1916 Van Oudtshoorn was sent for trial in 1916 in South Africa to face charges of fraud dating back to 1911. After taking over 900 pages of complaints from more than 200 Transvaal Indians, the commissioner concluded the latter were ‘fully justified’ to believe that the Pretoria ofﬁce had been ‘entirely abandoned to the most ingenious and vicious frauds by perjury and deceit’. Principal agents included Ali Mohamed Khamissa, a general dealer who had ﬁrst raised Gandhi’s ire in 1907 for secretly issuing certiﬁcates from his Pretoria store in the middle of the night (Gandhi 1907). Henry L. Burley was the clerk singularly implicated. The circumstantial evidence in Clarence’s report was damning: most fraud took place during the PIO’s absence, when Burley deputized. Burley’s record cabinets were consistently found unlocked and insecure. Initial visits by the commissioner found Burley in ‘an excitable and agitated state of mind’. Acting on lawyers’ advice, Burley refused to give evidence and immediately resigned his post. Coincidentally, the forgeries came to an abrupt halt with the appointment of a successor. The commissioner entertained the possibility of Burley being ‘unqualiﬁed for the intricate work of [his] ofﬁce’, but Burley had been employed as ‘Fingerprint Expert’ for the Foreign Labour Department for ﬁve years and had been the author of several authoritative, measured reports on that office’s successes and refinements. The commissioner urged a warrant of arrest. As in the van Oudtshoorn case, however, there was a difﬁculty. The nature of the forgery – deliberately ‘slovenly’, smudged fingerprints – covered up tracks brilliantly by manipulating the state’s own record of identity. A legal defence of mere incompetence or negligence would be enough to avoid a conviction. The commissioner was in no doubt of Burley’s guilt but in the end legal advisers did not think a prosecution would be successful. Montfort Chamney was also accused by the British Indian Association of accepting £400 in bribes, remitted to a London account. There was again no ‘direct evidence’ but Chamney won few accolades in the ﬁnal report for his inexplicable toleration of Burley’s known eccentricities. Choosing his words carefully, the commissioner judged Chamney ‘not strictly consistent in the performance of his duties’ and ‘not free from blame’ for allowing his department to become ‘beset by fraud on every side’. ...A year after the van Oudtshoorn and Burley revelations, the Natal PIO wrote to the minister that the ‘malignant evil’ of extortion by agents using the department’s name was ‘rampant’, and begged ‘the more responsible members of the Indian community’ to come forward and help him detect the weak points (N-PIO 1917, 6). With the removal of van Oudtshoorn and Burley’s resignation ‘under a cloud’, the opportunities for migrants dwindled in the registration ofﬁces in the principal urban centres. (Andrew MacDonald's Thesis)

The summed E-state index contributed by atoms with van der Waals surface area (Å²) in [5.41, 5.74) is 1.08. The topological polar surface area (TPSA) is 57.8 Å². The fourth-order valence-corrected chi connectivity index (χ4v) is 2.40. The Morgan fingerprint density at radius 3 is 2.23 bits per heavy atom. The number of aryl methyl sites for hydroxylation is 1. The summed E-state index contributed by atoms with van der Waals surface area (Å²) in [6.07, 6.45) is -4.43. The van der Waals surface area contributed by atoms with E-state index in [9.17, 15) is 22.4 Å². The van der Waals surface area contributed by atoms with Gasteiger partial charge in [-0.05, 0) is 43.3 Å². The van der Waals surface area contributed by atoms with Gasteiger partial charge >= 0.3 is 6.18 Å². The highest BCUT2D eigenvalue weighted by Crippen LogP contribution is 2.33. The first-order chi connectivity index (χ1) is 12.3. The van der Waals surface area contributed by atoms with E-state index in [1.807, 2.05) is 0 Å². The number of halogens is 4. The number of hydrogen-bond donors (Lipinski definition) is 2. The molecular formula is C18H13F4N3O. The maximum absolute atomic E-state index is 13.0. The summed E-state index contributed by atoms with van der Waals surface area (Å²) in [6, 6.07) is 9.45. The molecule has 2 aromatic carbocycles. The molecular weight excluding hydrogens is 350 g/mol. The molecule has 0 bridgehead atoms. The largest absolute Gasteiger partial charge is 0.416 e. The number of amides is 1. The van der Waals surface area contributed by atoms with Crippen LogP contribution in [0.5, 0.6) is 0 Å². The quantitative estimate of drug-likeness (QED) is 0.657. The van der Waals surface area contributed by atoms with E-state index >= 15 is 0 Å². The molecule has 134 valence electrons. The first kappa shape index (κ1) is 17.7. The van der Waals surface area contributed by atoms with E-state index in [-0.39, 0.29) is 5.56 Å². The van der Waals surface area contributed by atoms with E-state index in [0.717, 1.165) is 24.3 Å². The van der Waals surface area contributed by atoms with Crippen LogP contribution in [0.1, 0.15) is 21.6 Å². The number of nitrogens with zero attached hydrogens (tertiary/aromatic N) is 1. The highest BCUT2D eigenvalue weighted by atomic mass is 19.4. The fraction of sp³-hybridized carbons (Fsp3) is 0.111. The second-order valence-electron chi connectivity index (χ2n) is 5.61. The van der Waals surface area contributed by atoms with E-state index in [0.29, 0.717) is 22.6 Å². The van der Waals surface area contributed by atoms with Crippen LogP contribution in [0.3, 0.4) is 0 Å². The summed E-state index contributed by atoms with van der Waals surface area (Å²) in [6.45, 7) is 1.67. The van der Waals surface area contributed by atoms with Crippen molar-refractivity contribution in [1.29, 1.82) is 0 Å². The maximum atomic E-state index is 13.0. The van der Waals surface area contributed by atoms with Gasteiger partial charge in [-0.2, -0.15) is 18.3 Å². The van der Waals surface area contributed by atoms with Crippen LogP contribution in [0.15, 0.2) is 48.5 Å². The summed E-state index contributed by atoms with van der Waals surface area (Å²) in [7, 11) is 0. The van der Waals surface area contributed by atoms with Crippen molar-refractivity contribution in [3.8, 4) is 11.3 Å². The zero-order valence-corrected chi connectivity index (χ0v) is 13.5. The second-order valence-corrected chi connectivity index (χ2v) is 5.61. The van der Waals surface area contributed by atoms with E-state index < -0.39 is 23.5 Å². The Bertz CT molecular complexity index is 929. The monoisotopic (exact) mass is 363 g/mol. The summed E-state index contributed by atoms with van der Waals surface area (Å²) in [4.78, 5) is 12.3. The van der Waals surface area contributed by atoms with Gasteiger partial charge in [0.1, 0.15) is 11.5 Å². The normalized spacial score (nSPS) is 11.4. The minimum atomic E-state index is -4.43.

1916 Aug 16 His wife and a 2 year old child arrive in London from South Africa. He is not travelling with them. They travel 2nd class.
1917 Aug 9 Commissioned 2nd Lt on General List. He was a Sapper in RE
Description: A Great War Chinese medal commemorating Captain Henry Laude Burley's command of the 129 Company of the Chinese Labour Corps, 'as a token of their high regard and esteem'. This was presented in France in 1919. It comes with Burley's identification bracelet, his death certificate and a letter from HMS Alacrity written on bamboo paper and posted in Nagasaki, Japan, ('a splendid place').
1921 Oct 24. This would appear to be Burley. C Lees, another fingerprint man was already dead (murdered March 1921)
1947 Oct 24 Died in Essex aged 75
Police Adviser's Office